Eleven hours a day ups your chance of stroke, heart disease, and depression.
Around the world, about 20 percent of people with jobs work more than 45 hours a week, according to the Organization for Economic Cooperation and Development. If you love your work, you may scoff at studies that report the bad effects of long hours on big populations. But even for the most enthusiastic workers, long hours tends to mean eating late or less healthily and less sleep, exercise, de-stressing, and time with people you care about.
In the short term, your body responds to stress by pumping out hormones that may increase your blood pressure, heart rate, and blood sugar. Over time, chronic stress contributes to emotional distress, obesity, heart disease, and a host of other health issues.
For motivation to have a talk with your boss, here’s some of the most recent evidence that overworking taxes your health:
- A meta-analysis of studies covering more than 600,000 people around the world concluded that people who work 55 hours a week had a 33 percent higher risk of stroke than people who worked only 40 hours. The chances of heart disease were 13 percent higher. Working 40 to 48 hours a week was associated with a 10 percent higher risk of stroke.
- A study of more than 2,000 British civil servants found that those working 11 hours or more a day were more likely to fall into a major depression within 5 years. \
- In other research using the same British population, the scientists gave participants tests of their memory and reasoning at the beginning of the study and five years later. People working 11 hours or more were more likely to show mental decline.
- Several studies confirm the obvious: that people who work long hours tend to get less sleep and often have sleep problems.
- People who stare at computers too long are at greater risk of developing dry eye, blurred vision, and headaches.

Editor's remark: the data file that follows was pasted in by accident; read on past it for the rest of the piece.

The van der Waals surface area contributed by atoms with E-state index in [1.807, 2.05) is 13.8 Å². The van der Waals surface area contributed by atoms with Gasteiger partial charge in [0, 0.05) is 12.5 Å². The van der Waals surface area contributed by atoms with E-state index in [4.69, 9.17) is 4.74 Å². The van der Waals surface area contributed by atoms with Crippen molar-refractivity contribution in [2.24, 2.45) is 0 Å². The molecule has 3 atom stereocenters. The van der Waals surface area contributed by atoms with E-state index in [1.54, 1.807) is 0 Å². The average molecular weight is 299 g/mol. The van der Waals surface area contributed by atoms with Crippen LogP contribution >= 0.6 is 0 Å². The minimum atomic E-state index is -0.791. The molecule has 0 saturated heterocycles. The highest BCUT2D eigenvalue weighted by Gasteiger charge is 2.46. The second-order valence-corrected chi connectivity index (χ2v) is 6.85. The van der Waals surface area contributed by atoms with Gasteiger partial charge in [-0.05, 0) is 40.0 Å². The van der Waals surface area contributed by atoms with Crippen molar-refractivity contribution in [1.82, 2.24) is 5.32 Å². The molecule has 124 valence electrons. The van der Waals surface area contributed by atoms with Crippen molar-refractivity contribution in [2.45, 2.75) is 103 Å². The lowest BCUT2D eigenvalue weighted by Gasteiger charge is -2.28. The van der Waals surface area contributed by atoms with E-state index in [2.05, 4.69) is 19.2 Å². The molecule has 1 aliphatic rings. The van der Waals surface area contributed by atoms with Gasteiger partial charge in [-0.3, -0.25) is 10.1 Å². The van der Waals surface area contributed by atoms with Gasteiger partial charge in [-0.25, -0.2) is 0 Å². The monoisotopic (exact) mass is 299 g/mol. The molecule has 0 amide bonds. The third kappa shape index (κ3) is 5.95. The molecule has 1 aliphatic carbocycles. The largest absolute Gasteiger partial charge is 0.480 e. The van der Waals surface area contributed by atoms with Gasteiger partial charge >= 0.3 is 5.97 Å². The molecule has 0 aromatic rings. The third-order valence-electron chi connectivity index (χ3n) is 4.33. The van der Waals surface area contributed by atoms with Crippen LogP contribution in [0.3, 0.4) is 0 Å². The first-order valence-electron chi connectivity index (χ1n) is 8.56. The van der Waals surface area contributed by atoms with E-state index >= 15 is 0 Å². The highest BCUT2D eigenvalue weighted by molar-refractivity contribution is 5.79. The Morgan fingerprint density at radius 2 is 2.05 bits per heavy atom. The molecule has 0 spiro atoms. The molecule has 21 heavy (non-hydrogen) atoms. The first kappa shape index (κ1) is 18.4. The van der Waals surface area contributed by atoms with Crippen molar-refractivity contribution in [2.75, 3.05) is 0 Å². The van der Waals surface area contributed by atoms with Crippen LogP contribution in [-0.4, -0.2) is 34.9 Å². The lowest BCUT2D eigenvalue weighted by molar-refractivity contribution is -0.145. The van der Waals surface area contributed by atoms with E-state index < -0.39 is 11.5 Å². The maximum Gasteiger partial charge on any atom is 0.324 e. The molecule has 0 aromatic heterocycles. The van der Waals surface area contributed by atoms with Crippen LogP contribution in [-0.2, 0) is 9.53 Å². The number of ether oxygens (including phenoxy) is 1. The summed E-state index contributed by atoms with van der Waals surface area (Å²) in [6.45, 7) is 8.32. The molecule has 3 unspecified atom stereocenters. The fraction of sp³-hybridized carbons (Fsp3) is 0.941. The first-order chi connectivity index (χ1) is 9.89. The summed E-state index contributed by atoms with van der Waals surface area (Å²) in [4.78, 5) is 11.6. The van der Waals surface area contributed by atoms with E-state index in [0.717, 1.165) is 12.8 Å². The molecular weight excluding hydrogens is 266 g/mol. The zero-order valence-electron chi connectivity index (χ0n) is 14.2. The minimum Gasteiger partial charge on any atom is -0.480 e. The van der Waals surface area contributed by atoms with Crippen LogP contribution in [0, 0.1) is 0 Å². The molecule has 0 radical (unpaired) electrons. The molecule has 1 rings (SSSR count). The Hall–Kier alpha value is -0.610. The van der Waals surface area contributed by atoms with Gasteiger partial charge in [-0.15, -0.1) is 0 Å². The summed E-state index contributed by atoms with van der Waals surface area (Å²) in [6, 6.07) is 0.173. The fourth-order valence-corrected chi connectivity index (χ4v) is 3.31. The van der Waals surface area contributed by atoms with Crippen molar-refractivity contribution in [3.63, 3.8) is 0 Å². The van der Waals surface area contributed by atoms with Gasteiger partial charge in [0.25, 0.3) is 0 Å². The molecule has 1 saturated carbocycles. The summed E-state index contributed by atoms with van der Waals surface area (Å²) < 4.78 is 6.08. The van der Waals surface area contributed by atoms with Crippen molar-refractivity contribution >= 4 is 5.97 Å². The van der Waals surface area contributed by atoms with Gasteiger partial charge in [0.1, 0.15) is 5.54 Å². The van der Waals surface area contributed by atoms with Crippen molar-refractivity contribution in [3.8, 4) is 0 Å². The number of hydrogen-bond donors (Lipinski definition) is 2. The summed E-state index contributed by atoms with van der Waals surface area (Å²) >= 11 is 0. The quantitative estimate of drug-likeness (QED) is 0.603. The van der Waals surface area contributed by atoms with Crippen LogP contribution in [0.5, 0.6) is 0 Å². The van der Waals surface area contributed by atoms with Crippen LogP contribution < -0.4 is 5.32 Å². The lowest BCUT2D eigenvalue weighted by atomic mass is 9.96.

In Japan, if someone dies of overwork, or “karoshi,” his survivors may receive a government pension and damages from his employer. A case study by the International Labour Organization, an agency of the United Nations, lists some typical scenarios: “Mr A worked at a major snack food processing company for as long as 110 hours a week (not a month) and died from heart attack at the age of 34. His death was approved as work-related by the Labour Standards Office.
“Mr B, a bus driver, whose death was also approved as work-related, worked more than 3,000 hours a year. He did not have a day off in the 15 days before he had stroke at the age of 37.
“Mr C worked in a large printing company in Tokyo for 4,320 hours a year including night work and died from stroke at the age of 58. His widow received a workers’ compensation 14 years after her husband’s death.
“Ms D, a 22 year-old nurse, died from a heart attack after 34 hours’ continuous duty five times a month.”
In 2011, 120 deaths officially qualified as karoshi. Another 66 people were judged to have committed suicide because of job stress, a phenomenon called “karojisatsu.”
October 07, 2015
Janet O’Dell, RN